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My husband has always admired certain things about Eastern cultures, particularly their view of time. The Chinese did not sell the island of Hong Kong to the United Kingdom, they leased it for 99 years. When the deal was made, Britain was a superpower and China was unstable, to say the least. A little over a century later, Great Britain is not so great anymore, and Hong Kong — with all its wealth and innovations — is a jewel in the crown of China. A long game, indeed.
The concept of time preference is an interesting one, and one given a lot of credence to in Austrian circles. The Wikipedia article explains the it as “the relative valuation placed on a good at an earlier date compared with its valuation at a later date. […] Someone with a high time preference is focused substantially on his well-being in the present … while someone with low time preference places more emphasis than average on their well-being in the further future.” So, a person with a high time preference wants instant gratification, while someone with a low time preference is willing to delay their pleasure.
There have been studies done on this, such as the one by Walter Mischel, the Stanford professor of psychology. Young kids were given the option of eating a marshmallow immediately or waiting (say, for 15 minutes) to get two marshmallows. Most kids ate the first marshmallow but about 30% were willing to wait to get two. In a follow-up, the researchers found a correlation between those who waited and high SAT scores in later life. Low time preference, then has its rewards.
As the Ludwig von Mises Institute notes:
Savings remain key to this process of capital construction, and it is the time preference, that manifests itself in savings. If people enjoy current consumption so much, that the promise of an increased future consumption cannot bring them to save (and sacrifice the current level of consumption), the production will not be improved.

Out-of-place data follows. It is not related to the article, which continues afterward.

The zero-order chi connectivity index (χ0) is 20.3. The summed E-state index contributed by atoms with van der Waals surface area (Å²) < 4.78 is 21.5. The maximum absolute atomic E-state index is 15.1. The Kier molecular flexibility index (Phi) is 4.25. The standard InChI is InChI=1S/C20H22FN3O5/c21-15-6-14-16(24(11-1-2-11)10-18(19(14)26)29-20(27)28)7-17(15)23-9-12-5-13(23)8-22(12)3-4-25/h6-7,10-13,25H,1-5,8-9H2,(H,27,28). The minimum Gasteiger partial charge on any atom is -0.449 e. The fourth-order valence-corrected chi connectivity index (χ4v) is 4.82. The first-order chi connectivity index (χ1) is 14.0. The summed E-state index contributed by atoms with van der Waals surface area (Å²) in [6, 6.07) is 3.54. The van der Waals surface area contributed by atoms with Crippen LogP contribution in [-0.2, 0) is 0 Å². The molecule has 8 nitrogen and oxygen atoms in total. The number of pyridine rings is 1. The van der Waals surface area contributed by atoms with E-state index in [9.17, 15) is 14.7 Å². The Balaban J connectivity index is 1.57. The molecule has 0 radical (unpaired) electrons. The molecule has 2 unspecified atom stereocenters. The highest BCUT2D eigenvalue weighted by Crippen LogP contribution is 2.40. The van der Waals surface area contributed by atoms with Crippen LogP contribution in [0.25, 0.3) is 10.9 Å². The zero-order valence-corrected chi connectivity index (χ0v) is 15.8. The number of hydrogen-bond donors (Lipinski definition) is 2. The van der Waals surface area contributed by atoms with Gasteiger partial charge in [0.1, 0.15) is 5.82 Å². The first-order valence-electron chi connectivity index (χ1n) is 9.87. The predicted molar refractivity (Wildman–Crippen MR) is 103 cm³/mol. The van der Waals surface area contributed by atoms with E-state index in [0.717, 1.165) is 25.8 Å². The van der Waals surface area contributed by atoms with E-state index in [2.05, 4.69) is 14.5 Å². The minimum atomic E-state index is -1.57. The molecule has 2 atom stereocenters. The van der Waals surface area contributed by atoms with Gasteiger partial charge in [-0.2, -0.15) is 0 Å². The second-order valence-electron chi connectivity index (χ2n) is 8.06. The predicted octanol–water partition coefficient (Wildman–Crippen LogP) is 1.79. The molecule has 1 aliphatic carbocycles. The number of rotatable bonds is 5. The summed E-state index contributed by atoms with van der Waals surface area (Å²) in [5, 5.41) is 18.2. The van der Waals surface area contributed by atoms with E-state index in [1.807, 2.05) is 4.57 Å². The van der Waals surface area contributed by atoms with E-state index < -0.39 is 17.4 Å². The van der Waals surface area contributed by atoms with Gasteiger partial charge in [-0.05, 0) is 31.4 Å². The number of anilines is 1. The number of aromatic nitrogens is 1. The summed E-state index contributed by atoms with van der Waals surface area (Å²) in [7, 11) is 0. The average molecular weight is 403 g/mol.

When one talks of “the Protestant work ethic,” one is talking about a lower time preference. As a young person, just starting out, you may start with a high time preference and blow through a lot of money. But, as you accumulate wealth, your savings go up as your time preference goes down. The same goes for nations, says Hans Hermann Hoppe in Democracy: the God that Failed:
Hoppe argues that in general an advancing society will see a decline in time preference towards zero (but never reaching zero), because as individuals become wealthier they will require a lower portion of their wealth to satisfy present needs and thus have a higher supply to dedicate to future needs. Or in other words, as society advances on average individuals will have a higher savings rate.
In other words, the process of civilization is that of reducing the time preference of its people. As people become more civilized, their time preference reduces. Ditto for individuals.
This only holds true, though, to an extent. Imagine that in the experiment involving children who were given incentives to wait for additional marshmallow, there was a bully lurking around who ate their marshmallow before the rewards were handed out. Would any kid wait for the second marshmallow? This is where the state comes in. Only the state can disrupt the “lowering of time preference” in a country, by implementing policies that counteract it. Does a “stimulus” increase or decrease time preference? If you knew that, like in Argentina, the state would confiscate 401k savings, would you continue to save? If you knew that currencies were devaluating, would you save more or less? Does Social Security encourage savings? Does welfare? In Hoppe’s view, while the process of reducing time preference (saving, accumulating wealth) is “civilizing,” the actions and policies of the state are the opposite: i.e. “Un-civilizing”.
So where does this leave us? What is your time preference? While most of us are looking to save for retirement, the Chinese in the 1800s were looking 100 years in advance; not just at their lifetime but at that of their offspring. My husband is not (only) looking to save for a retirement, but looking to build a legacy. He wants to leave an impact not just on the next generation, but for many to come.
This is why I feel that while the next election has significant in our lives, what matters more the the next generation, and the next.